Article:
• Voiding cystourethrogram (VCUG). This is a type of X-ray of the urinary tract. A thin, flexible tube (catheter) is put in the tube that drains urine from the bladder to the outside of the body (the urethra). The bladder is filled with a liquid dye. X-ray images are taken as the bladder fills and empties. The images will show if there is any reverse flow of urine into the ureters and kidneys.

How is a UTI treated in a child?

Treatment will depend on your child’s symptoms, age, and general health. It will also depend on how severe the condition is. Treatment may include:

  • Antibiotic medicine
  • A heating pad or medicines to relieve pain
  • Drinking plenty of water

Your child's healthcare provider may want to see your child back again a few days after treatment starts to see how treatment is working.

Talk with your child’s healthcare providers about the risks, benefits, and possible side effects of all treatments.

How can I help prevent a UTI in my child?

You can help prevent UTIs in your child if you:

  • Make sure your child drinks plenty of fluids
  • Tell your child to empty his or her bladder fully when urinating
  • Teach girls to wipe from the front to back after going to the bathroom
  • Make your child doesn’t get constipated

When should I call my child’s healthcare provider?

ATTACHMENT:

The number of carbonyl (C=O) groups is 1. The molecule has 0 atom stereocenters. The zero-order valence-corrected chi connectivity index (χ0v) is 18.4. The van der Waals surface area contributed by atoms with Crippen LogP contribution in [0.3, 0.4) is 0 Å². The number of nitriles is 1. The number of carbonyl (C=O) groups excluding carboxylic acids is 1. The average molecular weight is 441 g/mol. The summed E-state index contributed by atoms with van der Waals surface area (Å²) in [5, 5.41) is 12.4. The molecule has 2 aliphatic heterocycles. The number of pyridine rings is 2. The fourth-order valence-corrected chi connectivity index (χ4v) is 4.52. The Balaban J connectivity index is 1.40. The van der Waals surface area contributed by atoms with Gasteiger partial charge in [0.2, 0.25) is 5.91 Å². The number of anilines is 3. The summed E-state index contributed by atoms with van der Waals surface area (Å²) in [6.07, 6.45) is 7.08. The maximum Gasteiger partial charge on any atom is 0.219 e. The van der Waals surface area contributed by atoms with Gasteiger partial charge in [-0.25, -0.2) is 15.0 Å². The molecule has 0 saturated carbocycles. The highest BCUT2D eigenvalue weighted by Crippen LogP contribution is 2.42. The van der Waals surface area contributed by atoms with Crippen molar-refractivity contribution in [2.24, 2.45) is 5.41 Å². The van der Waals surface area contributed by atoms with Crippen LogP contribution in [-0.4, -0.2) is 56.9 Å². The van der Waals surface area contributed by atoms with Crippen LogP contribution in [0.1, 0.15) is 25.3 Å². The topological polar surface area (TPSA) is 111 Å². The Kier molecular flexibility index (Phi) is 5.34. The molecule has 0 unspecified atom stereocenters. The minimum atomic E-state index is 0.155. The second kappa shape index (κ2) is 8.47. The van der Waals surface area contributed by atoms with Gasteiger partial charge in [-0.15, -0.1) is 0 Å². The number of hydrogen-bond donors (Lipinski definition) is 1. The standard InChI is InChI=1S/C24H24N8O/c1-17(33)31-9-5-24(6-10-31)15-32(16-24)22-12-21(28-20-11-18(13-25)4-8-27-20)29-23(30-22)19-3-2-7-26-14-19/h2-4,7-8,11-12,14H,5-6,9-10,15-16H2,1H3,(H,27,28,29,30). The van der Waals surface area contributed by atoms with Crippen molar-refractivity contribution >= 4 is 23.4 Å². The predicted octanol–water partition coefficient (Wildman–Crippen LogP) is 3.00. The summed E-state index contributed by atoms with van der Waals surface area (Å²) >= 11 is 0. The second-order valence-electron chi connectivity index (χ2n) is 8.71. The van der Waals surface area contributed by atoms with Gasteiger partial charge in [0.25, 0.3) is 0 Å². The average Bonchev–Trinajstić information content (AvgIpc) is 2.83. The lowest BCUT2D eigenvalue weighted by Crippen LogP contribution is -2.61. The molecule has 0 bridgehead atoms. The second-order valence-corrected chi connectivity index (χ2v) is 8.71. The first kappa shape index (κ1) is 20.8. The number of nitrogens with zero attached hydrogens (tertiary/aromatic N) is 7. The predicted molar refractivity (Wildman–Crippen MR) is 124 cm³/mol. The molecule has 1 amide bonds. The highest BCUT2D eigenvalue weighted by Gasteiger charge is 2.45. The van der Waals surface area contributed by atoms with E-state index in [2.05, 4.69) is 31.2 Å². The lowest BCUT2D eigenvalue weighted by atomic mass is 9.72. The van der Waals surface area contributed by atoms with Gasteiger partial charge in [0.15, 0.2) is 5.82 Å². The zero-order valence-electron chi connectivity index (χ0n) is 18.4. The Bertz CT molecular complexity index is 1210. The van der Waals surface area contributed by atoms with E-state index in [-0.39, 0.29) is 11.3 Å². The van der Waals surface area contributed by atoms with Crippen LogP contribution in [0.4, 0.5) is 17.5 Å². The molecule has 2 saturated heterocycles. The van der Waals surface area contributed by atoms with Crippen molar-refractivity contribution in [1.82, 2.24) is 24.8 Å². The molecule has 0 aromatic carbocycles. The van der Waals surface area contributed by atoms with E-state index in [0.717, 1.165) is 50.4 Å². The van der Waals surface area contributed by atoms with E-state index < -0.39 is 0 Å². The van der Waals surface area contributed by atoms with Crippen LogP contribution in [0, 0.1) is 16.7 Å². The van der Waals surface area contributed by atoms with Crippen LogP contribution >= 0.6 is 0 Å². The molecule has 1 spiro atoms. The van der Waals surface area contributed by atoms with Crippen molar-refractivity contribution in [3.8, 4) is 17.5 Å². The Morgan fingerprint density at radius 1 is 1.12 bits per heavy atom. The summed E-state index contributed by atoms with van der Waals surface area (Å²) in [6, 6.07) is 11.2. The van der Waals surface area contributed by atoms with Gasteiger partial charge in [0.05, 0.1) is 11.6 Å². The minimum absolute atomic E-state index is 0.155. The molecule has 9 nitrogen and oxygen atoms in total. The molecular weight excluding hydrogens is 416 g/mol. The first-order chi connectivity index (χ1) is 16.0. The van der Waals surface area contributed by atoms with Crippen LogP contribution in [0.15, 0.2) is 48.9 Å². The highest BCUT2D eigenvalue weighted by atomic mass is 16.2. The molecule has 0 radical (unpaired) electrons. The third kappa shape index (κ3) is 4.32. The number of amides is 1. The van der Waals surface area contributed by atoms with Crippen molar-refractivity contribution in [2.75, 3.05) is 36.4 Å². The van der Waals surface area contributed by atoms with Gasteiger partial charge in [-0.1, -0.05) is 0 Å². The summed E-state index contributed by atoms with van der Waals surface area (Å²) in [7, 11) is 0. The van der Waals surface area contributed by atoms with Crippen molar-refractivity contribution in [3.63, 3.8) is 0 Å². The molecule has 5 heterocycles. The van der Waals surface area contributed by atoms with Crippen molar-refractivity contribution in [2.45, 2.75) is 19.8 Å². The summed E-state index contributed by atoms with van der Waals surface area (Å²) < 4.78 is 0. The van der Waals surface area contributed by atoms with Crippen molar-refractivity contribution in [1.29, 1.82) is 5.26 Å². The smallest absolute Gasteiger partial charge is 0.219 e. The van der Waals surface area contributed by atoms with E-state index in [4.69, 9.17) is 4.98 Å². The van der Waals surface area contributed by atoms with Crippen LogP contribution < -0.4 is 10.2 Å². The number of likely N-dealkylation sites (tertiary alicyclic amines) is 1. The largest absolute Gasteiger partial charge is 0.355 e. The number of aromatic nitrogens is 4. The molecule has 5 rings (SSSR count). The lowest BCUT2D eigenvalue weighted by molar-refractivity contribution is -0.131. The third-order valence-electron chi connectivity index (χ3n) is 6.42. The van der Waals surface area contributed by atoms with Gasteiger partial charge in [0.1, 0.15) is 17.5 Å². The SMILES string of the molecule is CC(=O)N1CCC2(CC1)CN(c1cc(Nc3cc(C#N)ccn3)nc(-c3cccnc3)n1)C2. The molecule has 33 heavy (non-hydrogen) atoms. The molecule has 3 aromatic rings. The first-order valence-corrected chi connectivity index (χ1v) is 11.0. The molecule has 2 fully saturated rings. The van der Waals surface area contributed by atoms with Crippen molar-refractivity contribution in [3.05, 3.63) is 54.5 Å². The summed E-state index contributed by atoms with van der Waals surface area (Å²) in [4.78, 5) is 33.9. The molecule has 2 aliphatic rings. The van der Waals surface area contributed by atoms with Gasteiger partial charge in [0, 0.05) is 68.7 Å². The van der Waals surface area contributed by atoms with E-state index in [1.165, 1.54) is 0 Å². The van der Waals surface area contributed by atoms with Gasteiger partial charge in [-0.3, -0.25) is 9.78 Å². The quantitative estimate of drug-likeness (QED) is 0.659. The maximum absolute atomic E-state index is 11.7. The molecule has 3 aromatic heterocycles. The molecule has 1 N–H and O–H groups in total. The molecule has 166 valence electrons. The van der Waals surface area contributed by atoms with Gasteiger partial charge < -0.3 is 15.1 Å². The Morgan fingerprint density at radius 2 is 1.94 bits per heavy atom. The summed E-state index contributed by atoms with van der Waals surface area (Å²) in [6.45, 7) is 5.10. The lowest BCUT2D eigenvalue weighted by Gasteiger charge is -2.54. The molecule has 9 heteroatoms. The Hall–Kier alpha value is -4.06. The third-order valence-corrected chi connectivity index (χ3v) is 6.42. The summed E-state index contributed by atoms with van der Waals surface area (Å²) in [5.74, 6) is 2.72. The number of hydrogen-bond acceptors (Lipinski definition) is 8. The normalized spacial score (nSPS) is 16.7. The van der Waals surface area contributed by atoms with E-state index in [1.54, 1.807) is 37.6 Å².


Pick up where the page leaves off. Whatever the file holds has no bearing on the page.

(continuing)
Call the healthcare provider if your child has:

  • Symptoms that don’t get better, or get worse
  • New symptoms

Key points about a UTI in children

  • A urinary tract infection is inflammation of part of the system that takes urine out of the body.
  • Most infections are caused by bacteria from the digestive tract. The most common is Escherichia coli (E. coli) bacteria. These normally live in the colon.
  • A UTI is not common in children younger than age 5. A UTI is much more common in girls because they have a shorter urethra.
  • A UTI is unlikely in boys of any age, unless part of the urinary tract is blocked. Uncircumcised boys are more at risk for a UTI than circumcised boys.
  • Symptoms vary by age, and can include fever, need to urinate often, pain, and crying.

Next steps

Tips to help you get the most from a visit to your child’s healthcare provider:

  • Know the reason for the visit and what you want to happen.
  • Before your visit, write down questions you want answered.
  • At the visit, write down the name of a new diagnosis, and any new medicines, treatments, or tests. Also write down any new instructions your provider gives you for your child.
  • Know why a new medicine or treatment is prescribed and how it will help your child. Also know what the side effects are.
  • Ask if your child’s condition can be treated in other ways.
  • Know why a test or procedure is recommended and what the results could mean.
  • Know what to expect if your child does not take the medicine or have the test or procedure.
  • If your child has a follow-up appointment, write down the date, time, and purpose for that visit.
  • Know how you can contact your child’s provider after office hours. This is important if your child becomes ill and you have questions or need advice.
Online Medical Reviewer: Adler, Liora C, MD
Online Medical Reviewer: Freeborn, Donna, PhD, CNM, FNP
Online Medical Reviewer: Holloway, Beth Greenblatt, RN, MEd
Date Last Reviewed: 11/1/2016